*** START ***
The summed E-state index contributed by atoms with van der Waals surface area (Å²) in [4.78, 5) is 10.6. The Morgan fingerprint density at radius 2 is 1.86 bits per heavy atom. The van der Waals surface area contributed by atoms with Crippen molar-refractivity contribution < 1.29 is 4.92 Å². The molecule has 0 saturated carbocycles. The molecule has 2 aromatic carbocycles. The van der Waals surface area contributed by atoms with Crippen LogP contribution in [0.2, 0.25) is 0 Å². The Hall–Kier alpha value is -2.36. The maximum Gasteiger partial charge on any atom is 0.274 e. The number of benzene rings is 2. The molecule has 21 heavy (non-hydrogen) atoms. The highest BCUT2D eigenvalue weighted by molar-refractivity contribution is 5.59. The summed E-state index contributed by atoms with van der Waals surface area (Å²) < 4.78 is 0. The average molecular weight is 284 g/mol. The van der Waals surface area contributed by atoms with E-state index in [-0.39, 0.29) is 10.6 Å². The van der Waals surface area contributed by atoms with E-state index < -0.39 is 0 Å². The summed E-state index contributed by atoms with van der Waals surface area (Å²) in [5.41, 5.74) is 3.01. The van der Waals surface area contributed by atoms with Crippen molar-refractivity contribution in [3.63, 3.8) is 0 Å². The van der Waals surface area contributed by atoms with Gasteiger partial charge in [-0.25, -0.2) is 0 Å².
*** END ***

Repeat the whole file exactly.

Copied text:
The summed E-state index contributed by atoms with van der Waals surface area (Å²) in [4.78, 5) is 10.6. The Morgan fingerprint density at radius 2 is 1.86 bits per heavy atom. The van der Waals surface area contributed by atoms with Crippen molar-refractivity contribution < 1.29 is 4.92 Å². The molecule has 0 saturated carbocycles. The molecule has 2 aromatic carbocycles. The van der Waals surface area contributed by atoms with Crippen LogP contribution in [0.2, 0.25) is 0 Å². The Hall–Kier alpha value is -2.36. The maximum Gasteiger partial charge on any atom is 0.274 e. The number of benzene rings is 2. The molecule has 21 heavy (non-hydrogen) atoms. The highest BCUT2D eigenvalue weighted by molar-refractivity contribution is 5.59. The summed E-state index contributed by atoms with van der Waals surface area (Å²) < 4.78 is 0. The average molecular weight is 284 g/mol. The van der Waals surface area contributed by atoms with E-state index in [-0.39, 0.29) is 10.6 Å². The van der Waals surface area contributed by atoms with E-state index < -0.39 is 0 Å². The summed E-state index contributed by atoms with van der Waals surface area (Å²) in [5.41, 5.74) is 3.01. The van der Waals surface area contributed by atoms with Crippen molar-refractivity contribution in [3.63, 3.8) is 0 Å². The van der Waals surface area contributed by atoms with Gasteiger partial charge in [-0.25, -0.2) is 0 Å².